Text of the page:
Piab and other vendors also have made their systems easier to pull apart to service.
"Every aspect of our vacuum pump is modular, from the air shock housing to air ejectors. The average pump lasts seven years before it requires maintenance, and if something breaks or fails, you can replace just that component," notes Wilson. "It is designed so that even a small stature operator can take it apart. The parts are small and easy to lift. The only thing you need a tool for are three hex nuts," he says.
Hapman has made its filters easier to clean by shifting the filter door to the side of the housing from the top, where traditionally it's located. "It's safer because maintenance people don't have to get on top of a silo or hopper and remove the top cover with the filter attached. We can now put our filters right up to the ceiling," notes Grant.
IEDCO's Heller points out that many of these innovations — high reliability, easy maintainability, quick cleaning, and tight material containment — started in the pharmaceutical industry and spread to fine chemical and other manufacturers.
Piab has introduced a less expensive system specifically for non-pharmaceutical manufacturers that don't require the corrosion resistance of Type 316L stainless steel. "It's for companies that make food, neutraceuticals, spices and fine chemicals. Its ability to have a full open bottom valve gives it very high throughput," explains Wilson.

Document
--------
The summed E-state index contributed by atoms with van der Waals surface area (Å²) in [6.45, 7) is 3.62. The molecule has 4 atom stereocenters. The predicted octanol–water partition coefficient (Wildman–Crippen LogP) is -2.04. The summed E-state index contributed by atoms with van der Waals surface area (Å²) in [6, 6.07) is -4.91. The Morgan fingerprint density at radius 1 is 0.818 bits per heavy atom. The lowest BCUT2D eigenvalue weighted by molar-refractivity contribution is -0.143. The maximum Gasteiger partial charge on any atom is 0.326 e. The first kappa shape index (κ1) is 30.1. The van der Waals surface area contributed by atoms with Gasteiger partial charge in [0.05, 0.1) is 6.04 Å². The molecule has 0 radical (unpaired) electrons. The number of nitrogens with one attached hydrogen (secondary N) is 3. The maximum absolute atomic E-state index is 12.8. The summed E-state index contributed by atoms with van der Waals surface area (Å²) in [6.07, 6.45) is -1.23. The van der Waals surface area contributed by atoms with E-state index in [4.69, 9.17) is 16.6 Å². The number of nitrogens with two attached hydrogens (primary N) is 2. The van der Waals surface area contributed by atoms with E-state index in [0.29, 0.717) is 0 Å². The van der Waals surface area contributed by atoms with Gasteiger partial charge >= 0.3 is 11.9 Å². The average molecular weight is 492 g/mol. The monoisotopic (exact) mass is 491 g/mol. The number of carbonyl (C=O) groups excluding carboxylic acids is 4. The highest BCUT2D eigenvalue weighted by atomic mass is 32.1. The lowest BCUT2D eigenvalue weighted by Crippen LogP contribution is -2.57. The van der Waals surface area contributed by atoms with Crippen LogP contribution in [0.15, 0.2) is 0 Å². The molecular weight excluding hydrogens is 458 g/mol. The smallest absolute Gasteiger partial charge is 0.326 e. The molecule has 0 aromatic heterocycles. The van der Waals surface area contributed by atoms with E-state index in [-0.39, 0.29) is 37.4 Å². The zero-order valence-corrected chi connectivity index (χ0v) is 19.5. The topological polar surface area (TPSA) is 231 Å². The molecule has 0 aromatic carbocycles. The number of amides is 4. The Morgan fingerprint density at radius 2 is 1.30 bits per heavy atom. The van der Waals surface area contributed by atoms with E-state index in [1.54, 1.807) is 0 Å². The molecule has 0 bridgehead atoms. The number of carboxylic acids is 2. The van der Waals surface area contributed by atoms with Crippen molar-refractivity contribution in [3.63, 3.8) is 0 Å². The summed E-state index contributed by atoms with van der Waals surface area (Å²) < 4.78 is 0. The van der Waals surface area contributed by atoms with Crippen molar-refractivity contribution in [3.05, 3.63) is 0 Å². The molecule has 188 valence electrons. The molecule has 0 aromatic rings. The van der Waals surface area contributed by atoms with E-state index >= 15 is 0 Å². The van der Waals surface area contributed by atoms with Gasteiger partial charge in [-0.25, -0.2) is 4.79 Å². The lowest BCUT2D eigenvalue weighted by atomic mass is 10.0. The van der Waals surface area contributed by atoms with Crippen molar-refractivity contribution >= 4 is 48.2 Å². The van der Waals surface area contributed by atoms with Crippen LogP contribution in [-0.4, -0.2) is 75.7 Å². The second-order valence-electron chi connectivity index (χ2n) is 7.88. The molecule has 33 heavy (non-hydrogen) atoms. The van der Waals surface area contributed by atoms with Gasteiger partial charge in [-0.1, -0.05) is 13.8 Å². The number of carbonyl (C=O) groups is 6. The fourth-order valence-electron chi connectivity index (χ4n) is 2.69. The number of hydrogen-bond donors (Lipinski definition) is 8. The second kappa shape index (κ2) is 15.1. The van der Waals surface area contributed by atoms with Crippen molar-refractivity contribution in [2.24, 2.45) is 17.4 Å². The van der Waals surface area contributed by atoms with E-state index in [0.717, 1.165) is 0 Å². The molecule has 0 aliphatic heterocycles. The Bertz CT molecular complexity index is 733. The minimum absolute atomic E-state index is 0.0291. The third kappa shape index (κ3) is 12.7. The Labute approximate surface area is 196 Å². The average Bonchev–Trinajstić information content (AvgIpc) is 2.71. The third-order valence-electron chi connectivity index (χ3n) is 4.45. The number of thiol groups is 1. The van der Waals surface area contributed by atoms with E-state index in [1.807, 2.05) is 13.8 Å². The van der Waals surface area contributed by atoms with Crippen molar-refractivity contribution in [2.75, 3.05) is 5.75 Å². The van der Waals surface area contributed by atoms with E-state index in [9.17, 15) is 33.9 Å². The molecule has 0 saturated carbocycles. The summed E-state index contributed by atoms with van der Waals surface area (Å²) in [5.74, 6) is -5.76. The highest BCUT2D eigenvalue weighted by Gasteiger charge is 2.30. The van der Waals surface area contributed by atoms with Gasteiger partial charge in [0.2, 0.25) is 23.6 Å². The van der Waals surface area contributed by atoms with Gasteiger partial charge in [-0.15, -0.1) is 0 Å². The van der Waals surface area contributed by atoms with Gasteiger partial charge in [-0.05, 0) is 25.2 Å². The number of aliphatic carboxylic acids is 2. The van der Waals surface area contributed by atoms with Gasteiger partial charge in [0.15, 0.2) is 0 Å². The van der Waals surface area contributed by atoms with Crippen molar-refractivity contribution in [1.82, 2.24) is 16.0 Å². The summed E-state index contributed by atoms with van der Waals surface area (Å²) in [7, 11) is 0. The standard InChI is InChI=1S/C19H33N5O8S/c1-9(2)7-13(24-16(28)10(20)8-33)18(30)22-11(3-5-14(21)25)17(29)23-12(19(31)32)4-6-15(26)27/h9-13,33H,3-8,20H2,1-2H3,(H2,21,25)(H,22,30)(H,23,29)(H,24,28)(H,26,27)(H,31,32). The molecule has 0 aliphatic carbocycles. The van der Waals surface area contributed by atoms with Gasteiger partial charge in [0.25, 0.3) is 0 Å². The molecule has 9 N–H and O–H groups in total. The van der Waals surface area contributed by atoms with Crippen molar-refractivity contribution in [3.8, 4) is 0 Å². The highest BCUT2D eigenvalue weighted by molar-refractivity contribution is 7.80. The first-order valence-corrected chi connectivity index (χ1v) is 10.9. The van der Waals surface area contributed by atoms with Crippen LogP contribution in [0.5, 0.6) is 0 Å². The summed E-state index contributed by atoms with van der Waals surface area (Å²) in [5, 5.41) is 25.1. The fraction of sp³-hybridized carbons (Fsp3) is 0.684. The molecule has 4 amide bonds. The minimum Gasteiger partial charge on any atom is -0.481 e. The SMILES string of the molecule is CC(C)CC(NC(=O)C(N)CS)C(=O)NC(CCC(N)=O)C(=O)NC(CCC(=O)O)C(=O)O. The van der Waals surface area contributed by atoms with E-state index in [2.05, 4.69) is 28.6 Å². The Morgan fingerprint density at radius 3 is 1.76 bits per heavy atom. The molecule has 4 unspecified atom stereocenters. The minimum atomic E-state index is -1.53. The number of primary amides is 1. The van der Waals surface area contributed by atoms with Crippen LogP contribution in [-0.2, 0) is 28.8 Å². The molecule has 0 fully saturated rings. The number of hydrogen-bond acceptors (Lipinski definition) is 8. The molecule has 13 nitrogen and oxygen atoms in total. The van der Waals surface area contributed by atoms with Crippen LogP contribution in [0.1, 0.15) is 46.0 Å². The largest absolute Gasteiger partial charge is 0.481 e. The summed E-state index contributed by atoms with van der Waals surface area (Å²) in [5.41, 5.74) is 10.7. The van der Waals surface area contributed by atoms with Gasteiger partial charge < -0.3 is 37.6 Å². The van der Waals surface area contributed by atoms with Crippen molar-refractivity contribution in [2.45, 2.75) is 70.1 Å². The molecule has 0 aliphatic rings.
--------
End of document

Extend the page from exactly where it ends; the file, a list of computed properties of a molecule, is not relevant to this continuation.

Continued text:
The new piFlow system (Figure 3) costs 40% less than a similar 316L system, he says. Savings stem not just from switching materials but also from use of a more basic control system and the need for less extensive validation. In addition, the system boasts fewer optional features (such as fluidization).
Hapman and some other vendors argue that using electric blowers rather than plant air (from large compressed-air systems) saves money over the long term. "Plant air is very expensive to generate, and vacuum conveyors consume a lot of it. While both systems are similar in price initially, over the long run electric motors are cheaper to run than plant air systems," says Grant.
Hayes disagrees: "Vacuum systems only use plant air when actually conveying material. They do not run continuously. When you are refilling your hopper, you can't stop and start an electrical motor without ruining it, so what do you do? You leave the motor running and purge the air through a bypass system. So you're paying to pump air into atmosphere.
"With a plant air system, I take a 10-lb slug to the hopper, stop, and discharge. When I discharge, I cut the airflow. What that allows us to do is reverse-pulse the filter to clean it out. So I'm cleaning the filters when I'm not pulling a vacuum.
"People say it costs more money for compressed air, but when it stops it costs you nothing. When you're running a motor, you have to run it all the time and that costs money," says Hayes.
IEDCO's Heller also cites benefits of plant air. "IEDCO's mantra is: 'We don't mess around with things that go around… We try and design rotating machinery out of the equation. Compressed-air-driven vacuum pumps have no moving parts and are easier to maintain." However, the company isn't rigid about only using plant air. "So instead of pushing compressed air down our customers' throats, we also provide rotary claw, or bush, pumps. We've actually fallen in love with them. They have very flat vacuum performance and they can pull nearly as much vacuum as a compressed air system… By offering them, we can provide more flexibility in how we configure our lines."
Plant air systems also are much quieter than electric pumps and are intrinsically safe.
Hayes likes to talk about reducing the risk of explosions. He points to the 2008 explosion at an Imperial Sugar refinery, where a spark set off sugar dust that had accumulated in the rafters, killing 14 workers, injuring 40 others, and totaling the facility. (See: "Dust Gets Its Due")
Vacuum systems not only reduce the likelihood of sparks, but also prevent product from leaking into the plant.